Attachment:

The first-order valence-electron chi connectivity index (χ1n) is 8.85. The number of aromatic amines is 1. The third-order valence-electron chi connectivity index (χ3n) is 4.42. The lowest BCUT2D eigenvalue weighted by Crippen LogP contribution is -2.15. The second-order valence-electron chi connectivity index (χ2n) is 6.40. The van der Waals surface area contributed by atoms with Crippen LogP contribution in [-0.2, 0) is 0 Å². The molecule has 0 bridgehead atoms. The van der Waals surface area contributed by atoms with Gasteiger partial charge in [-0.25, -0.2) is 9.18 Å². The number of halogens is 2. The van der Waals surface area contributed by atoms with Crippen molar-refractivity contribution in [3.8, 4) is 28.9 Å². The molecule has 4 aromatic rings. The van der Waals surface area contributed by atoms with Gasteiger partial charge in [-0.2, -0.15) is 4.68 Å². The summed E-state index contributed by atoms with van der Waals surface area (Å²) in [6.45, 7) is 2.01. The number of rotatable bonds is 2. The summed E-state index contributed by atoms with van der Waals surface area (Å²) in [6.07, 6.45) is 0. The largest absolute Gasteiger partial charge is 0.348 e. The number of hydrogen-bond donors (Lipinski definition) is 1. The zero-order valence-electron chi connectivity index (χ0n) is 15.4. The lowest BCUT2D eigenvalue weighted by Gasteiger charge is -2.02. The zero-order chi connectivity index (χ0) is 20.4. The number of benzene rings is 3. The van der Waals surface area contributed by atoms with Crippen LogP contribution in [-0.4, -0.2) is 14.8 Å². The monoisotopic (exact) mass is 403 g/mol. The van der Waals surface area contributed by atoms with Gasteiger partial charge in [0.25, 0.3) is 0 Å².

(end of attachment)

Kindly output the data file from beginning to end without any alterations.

The first-order valence-electron chi connectivity index (χ1n) is 8.85. The number of aromatic amines is 1. The third-order valence-electron chi connectivity index (χ3n) is 4.42. The lowest BCUT2D eigenvalue weighted by Crippen LogP contribution is -2.15. The second-order valence-electron chi connectivity index (χ2n) is 6.40. The van der Waals surface area contributed by atoms with Crippen LogP contribution in [-0.2, 0) is 0 Å². The molecule has 0 bridgehead atoms. The van der Waals surface area contributed by atoms with Gasteiger partial charge in [-0.25, -0.2) is 9.18 Å². The number of halogens is 2. The van der Waals surface area contributed by atoms with Crippen molar-refractivity contribution in [3.8, 4) is 28.9 Å². The molecule has 4 aromatic rings. The van der Waals surface area contributed by atoms with Gasteiger partial charge in [-0.2, -0.15) is 4.68 Å². The summed E-state index contributed by atoms with van der Waals surface area (Å²) in [6.45, 7) is 2.01. The number of rotatable bonds is 2. The summed E-state index contributed by atoms with van der Waals surface area (Å²) in [6.07, 6.45) is 0. The largest absolute Gasteiger partial charge is 0.348 e. The number of hydrogen-bond donors (Lipinski definition) is 1. The zero-order valence-electron chi connectivity index (χ0n) is 15.4. The lowest BCUT2D eigenvalue weighted by Gasteiger charge is -2.02. The zero-order chi connectivity index (χ0) is 20.4. The number of benzene rings is 3. The van der Waals surface area contributed by atoms with Crippen LogP contribution in [-0.4, -0.2) is 14.8 Å². The monoisotopic (exact) mass is 403 g/mol. The van der Waals surface area contributed by atoms with Gasteiger partial charge in [0.25, 0.3) is 0 Å².